The continuing work of UNESCO in promoting knowledge of a culture of peace is inspiring. Responding to a request by the UN General Assembly to develop the concept of a culture of peace as an integral approach to preventing violence and armed conflicts, UNESCO succeeded in defining norms, values, and aims of peace.

A culture of peace is the set of values, attitudes, traditions, modes of behaviour, and ways of life that reflect and inspire respect for life and for all human rights. It involves the rejection of violence in all its forms, and commitment to the prevention of violent conflicts by tackling their root causes through dialogue and negotiation.

A peace consciousness does not appear overnight. It is evident that constructing a culture of peace requires comprehensive educational, social and civic action. It addresses people of all ages. An open-minded global strategy is required to make a culture of peace take root in people's hearts and minds.

The UN General Assembly has helped to foster this ethical transformation by proclaiming the year 2000 as the International Year for the Culture of Peace. Mobilizing public opinion and developing new education programs at all levels are essential to promoting humanity's rejection of war. Instead of planning to fight wars, Canada should put its full strength behind the efforts of UN Secretary- General Kofi Annan, who recently stressed the need for a culture of peace in these words:

"It may seem sometimes as if a culture of peace does not stand a chance against the culture of war, the culture of violence and the cultures of impunity and intolerance. Peace may indeed be a complex challenge, dependent on action in many fields and even a bit of luck from time to time. It may be a painfully slow process, and fragile and imperfect when it is achieved. But peace is in our hands. We can do it." A "culture of peace" and the "right to life" go hand in hand. The problem of the "right to life" in all its dimensions is not a lack of knowledge or resources but a distortion of values. There is no time for despair or cynicism. We need to respond creatively to God's challenge to each of us to share in the continued development of the planet so that it can truly be a planet of peace, where every person is assured the reality of human dignity.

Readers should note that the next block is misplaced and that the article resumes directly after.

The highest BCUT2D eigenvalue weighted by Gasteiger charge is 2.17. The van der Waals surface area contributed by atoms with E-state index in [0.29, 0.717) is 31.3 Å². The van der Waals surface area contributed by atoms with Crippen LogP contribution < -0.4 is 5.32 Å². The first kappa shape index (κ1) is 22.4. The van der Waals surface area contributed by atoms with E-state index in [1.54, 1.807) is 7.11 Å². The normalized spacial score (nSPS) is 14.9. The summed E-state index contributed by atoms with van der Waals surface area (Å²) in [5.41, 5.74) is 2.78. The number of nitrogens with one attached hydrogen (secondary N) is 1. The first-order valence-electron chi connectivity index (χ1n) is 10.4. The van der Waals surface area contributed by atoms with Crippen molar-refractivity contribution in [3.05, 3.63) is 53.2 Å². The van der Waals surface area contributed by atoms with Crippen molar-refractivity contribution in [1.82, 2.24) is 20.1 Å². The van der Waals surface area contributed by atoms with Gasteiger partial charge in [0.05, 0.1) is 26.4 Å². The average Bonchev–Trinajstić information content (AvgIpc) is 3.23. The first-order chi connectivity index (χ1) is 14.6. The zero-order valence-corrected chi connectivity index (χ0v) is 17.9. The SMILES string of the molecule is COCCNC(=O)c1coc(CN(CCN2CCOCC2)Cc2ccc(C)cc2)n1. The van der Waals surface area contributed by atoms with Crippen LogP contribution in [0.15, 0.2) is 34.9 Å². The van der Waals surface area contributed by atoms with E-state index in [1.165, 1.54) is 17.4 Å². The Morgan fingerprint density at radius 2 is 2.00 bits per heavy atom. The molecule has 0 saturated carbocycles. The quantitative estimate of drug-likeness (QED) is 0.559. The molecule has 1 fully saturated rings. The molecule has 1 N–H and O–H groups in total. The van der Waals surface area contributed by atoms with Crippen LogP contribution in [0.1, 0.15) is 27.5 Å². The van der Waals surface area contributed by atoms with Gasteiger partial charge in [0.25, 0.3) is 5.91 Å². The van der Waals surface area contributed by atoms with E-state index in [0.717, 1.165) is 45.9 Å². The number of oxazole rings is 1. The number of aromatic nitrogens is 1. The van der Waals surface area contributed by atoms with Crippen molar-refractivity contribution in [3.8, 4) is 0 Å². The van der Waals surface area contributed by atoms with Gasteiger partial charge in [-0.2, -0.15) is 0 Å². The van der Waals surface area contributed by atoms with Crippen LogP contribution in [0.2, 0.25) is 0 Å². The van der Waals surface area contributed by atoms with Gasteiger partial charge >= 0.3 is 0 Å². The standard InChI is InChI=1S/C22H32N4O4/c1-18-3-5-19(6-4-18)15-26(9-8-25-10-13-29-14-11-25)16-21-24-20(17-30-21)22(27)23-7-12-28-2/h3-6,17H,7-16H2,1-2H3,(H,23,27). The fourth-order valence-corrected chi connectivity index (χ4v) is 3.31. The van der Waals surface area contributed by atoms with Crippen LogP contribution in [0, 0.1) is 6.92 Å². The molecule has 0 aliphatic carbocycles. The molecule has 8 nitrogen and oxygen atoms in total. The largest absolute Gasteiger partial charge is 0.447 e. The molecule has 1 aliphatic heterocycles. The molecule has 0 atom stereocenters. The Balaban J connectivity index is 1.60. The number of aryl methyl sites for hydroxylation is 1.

The great psychiatrist Rollo May writes that "We are living at a time when one age is dying and the new age is not yet born." It takes creative courage to discover new forms, new symbols and new patterns in which a more humane society can be built.

Never doubt that we can do this. And the way to approach the complexities of globalization is to insist that all policies - and I mean all policies - conform to the basic standard of the right to life for all.

No more exclusionary economic policies. No more divisionary social policies. No more self-serving war policies that perpetuate violence.

A seamless garment for the protection of all life must be advanced. An organization with that very name has come into existence. The Seamless Garment Network, founded in 1987, is committed to the protection of life, threatened by so many forces today.

Is this too big a job to bring together the great themes of modern life? No, it is not. It cannot be. For we must find a way to cooperate, respect one another, and protect the unprotected if civilization is to endure in the problem-torn 21st century.

In a spirit of humbleness yet determination, singleness yet in community, outrage at the wrongs yet in reconciliation with the violators, we must move forward.

The right to life is for all. And all must pursue the full development of this most precious gift from God.